Connecticut authorities look to 'Cold Case' playing cards to crack unsolved homicides

Connecticut detectives are hoping a game of Blackjack might solve the decades-old disappearance of Regina Brown, a vivacious American Airlines flight attendant and mother of three last seen on a March night in 1987 in Newtown.

The face of 35-year-old Brown is among 51 others featured on "Cold Case" playing cards distributed throughout the Connecticut correctional system to solicit tips in unsolved homicides and missing persons cases throughout the state.

The 52-deck of cards is the third edition to be produced by the Cold Case Unit in the Office of the Chief State's Attorney, along with the Department of Correction and other law enforcement groups, since 2010.

Connecticut is among a handful of states, such as Florida and Indiana, to use the innovative method to solve crimes that have long baffled investigators and agonized victims' families.

The gains, authorities say, have been profitable. Connecticut's first two decks generated 470 tips from inmates and "led directly or indirectly to nine of the those cold cases being solved," Chief State's Attorney Kevin Kane told Wednesday.

"Sometimes people remember something they assume the police already knew or they didn't think it was important," Kane said. "Sometimes it jogs a memory the inmate was reluctant to talk about years ago but is no longer reluctant to talk about. And sometimes people just feel guilty about either having participated in a crime or knowing the person who did it and never telling anyone."

"We have at least 1,100 unsolved homicides in the state of Connecticut," he said. "Every one of these victims has a mother, father ... a brother and sister. All of them lived in a community and it's important we not forget about them."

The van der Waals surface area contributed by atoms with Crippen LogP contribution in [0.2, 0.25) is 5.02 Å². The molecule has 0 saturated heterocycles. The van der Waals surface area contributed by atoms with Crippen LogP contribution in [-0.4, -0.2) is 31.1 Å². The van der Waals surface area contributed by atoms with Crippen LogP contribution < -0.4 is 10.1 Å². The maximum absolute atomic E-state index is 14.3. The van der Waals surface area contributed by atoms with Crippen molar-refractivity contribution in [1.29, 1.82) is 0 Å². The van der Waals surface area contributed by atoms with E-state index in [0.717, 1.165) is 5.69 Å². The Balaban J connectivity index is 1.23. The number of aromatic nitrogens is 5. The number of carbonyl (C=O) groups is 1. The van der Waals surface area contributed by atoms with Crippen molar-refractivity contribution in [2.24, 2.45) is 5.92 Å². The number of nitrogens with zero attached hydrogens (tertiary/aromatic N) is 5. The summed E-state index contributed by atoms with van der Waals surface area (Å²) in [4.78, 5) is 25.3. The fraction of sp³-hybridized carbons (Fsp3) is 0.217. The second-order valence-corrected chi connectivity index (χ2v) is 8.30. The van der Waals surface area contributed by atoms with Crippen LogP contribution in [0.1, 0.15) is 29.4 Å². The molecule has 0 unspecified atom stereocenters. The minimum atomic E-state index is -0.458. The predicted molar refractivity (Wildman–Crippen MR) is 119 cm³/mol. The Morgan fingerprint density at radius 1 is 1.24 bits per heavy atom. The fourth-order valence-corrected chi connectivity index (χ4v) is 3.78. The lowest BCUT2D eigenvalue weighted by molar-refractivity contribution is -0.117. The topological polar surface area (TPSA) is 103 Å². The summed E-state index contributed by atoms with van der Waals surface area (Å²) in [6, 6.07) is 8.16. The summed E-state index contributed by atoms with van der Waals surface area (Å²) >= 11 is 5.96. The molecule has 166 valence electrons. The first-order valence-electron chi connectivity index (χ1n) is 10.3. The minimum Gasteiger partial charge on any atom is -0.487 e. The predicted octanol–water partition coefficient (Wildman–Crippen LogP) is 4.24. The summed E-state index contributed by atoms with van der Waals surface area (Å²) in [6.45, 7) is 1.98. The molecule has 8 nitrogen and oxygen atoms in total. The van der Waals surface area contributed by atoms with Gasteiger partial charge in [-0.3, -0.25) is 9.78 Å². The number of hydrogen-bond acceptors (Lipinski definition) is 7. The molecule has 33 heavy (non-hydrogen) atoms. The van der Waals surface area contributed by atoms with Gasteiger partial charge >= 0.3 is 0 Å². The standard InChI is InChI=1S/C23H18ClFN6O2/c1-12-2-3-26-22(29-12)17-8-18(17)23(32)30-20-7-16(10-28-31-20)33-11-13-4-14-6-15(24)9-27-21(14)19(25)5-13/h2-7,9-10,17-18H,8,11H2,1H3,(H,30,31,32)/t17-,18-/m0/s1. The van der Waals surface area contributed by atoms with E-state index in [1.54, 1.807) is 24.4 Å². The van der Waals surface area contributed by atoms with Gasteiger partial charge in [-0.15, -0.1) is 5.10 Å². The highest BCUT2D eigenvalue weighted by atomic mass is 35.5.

Following the release of the first card deck in 2010, an arrest was eventually made in the 2006 murder of Alexandra Ducsay, a 26-year-old aspiring actress and dancer found stabbed to death inside her Milford, Conn., home.

Featured in the latest edition is 17-year-old Travis Washington, whose face is shown on a king of diamonds. Washington was found shot to death in New Haven in 2011 in a murder that remains unsolved. Other faces include 43-year-old Linda Raynor, whose body was found in Hammonasset State Park in Madison on June 27, 1992, and 55-year-old Ricardo "Ricky" James who was killed inside his Bridgeport apartment in 2013 before the residence was set on fire.

The playing cards are the only ones available to inmates at all correctional facilities in Connecticut. Inmates must purchase the cards, Kane said, and all revenue from the sales goes toward producing more sets.

Each card shows the victim's face and provides brief details about the case, including a tip line, e-mail address and mailing address inmates can use to divulge information. Tips can remain anonymous.

All three editions of the playing cards can be found on the Connecticut Department of Correction's website.

"Every tip has the potential to bring law enforcement one step closer to obtaining justice for victims and a sense of closure for their surviving family members," the department says on its website.